11. 11. Measuring the Earth• Eratosthenes (276-194 BC): First person to use the termGeographyEratosthenes will always be remembered for thecalculation of the Earths circumference circa 240BC, using trigonometry and knowledge of the angleof elevation of the Sun at noon in Alexandria andSyene (now Aswan, Egypt). The calculation is basedon the assumption that the Earth is spherical andthat the Sun is so far away that its rays can be takenas parallel.
  12. 12. The age of Discovery
  13. 13. Early Maps IReconstructed world map by Hecataeus of Miletus, ca. 500 BCE
  14. 14. Early Maps IIThe Ptolemy world map is a map of the known world to Western society in the 2nd century CE. It was basedon the description contained in Ptolemys book Geographia, written ca. 150 CE.Perhaps the most significant contribution of Ptolemy and his maps is the first uses of longitudinal andlatitudinal lines and the specifying of terrestrial locations by celestial observations.
  15. 15. Early Maps IIITabula Rogeriana drawn by arab cartographer Muhammed Al-Idrisi for theNorman King Roger II of Sicily in 1154 (upside down)
  16. 16. Early Maps IVThe Chinese Yu Ji Tu (Map of theTracks of Yu the Great), a mapcarved into stone in the year1137 during the Song Dynasty,located in the Stele Forest ofmodern-day Xian, China. Yu theGreat refers to the Chinese deitydescribed in the Chinesegeographical work of the YuGong, a chapter of the Classic ofHistory. Needham and Chavannesassert that the original map musthave predated the 12th century.Source: Wikipedia (History ofGeography)
  17. 17. Modern GeographyAn all-encompassing discipline that seeks to understand theEarth and all of its human and natural complexities– where objects are– how they have changed and come to be– how they influence each other
  18. 18. 4 Traditions of Geography• Spatial Tradition (also called Locational Tradition)• Area Studies Tradition (also called Regional Tradition)• Man-Land Tradition (Human-Environmental)• Earth Science Tradition(Pattison 1963)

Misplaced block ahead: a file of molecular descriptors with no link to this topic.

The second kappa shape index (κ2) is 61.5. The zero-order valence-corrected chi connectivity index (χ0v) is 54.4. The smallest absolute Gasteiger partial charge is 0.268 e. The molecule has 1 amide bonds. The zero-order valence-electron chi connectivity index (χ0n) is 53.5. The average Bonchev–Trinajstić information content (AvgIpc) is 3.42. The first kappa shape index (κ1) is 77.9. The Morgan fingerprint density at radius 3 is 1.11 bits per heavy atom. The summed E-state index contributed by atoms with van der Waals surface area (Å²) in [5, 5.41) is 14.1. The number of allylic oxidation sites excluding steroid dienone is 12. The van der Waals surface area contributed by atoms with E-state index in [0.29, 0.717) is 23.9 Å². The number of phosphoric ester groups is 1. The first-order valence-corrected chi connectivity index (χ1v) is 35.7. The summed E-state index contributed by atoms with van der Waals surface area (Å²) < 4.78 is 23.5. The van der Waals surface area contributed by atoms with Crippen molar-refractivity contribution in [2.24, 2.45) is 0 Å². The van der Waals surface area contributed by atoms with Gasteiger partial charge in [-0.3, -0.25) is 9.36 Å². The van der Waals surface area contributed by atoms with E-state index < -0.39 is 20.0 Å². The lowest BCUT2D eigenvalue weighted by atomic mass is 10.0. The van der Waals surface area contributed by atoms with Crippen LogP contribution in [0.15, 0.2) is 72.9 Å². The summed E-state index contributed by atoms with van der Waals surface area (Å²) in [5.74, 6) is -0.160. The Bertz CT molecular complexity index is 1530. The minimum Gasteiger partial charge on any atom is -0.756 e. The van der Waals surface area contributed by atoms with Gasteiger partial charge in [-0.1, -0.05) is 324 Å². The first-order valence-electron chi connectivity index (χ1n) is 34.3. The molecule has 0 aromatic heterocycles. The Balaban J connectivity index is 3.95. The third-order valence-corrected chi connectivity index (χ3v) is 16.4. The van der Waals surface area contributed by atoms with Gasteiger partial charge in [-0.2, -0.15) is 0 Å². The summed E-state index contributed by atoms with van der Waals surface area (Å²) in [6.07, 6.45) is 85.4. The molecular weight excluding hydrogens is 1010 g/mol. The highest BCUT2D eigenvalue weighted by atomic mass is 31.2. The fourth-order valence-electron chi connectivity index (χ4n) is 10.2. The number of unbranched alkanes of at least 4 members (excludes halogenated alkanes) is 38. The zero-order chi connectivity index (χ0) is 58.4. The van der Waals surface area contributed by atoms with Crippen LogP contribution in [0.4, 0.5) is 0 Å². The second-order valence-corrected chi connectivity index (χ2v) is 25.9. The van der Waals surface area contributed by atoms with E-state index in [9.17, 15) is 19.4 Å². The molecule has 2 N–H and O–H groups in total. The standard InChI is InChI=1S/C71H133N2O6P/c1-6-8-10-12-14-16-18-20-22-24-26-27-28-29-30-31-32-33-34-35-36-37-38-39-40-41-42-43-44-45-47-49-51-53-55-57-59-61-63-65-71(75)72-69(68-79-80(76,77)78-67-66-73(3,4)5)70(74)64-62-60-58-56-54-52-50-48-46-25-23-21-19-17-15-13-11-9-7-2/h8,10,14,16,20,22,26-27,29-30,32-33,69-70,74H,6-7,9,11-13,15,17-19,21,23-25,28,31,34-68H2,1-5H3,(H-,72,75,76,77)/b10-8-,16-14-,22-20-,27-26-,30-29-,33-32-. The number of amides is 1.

19. 19. Natural or Social Science?• Geography has been called "the world discipline" and "thebridge between the human and the physical science".Natural ScienceNatural ScienceSocial ScienceSocial ScienceRocks, Minerals, SoilsLandformsAtmosphereClimate & WeatherWaterThe environmentRivers and Other Water BodiesPlantsAnimalsOceansPopulationSettlementsUrban systemsAgriculturalSystemsHuman MigrationSocial TraditionsPolitical SystemsReligionRecreationalactivitiesTransportationEconomic Activities
  20. 20. A holistic approach
  21. 21. Physical Geography• Physical geography is that branch of natural science whichdeals with the study of processes and patterns in the naturalenvironment like the atmosphere, hydrosphere, biosphere,and geosphere, as opposed to the cultural or builtenvironment, the domain of human geography (Wikipedia)• The main purpose of Physical Geography is to explain thespatial characteristics of the various natural phenomenaassociated with the Earths hydrosphere, biosphere,atmosphere, and lithosphere (physicalgeography.net)• Modern research in physical geography is ofteninterdisciplinary and uses the systems approach.
  22. 22. Environmental SpheresSource: Encyclopedia Britannica, 2008Spheres or „great systems“. Are they open or closed?
  23. 23. Tools of the Phyiscal Geographer• Fieldwork• Maps andCartography• GIS, GPS andRemote Sensing• MathematicalModeling• Statistics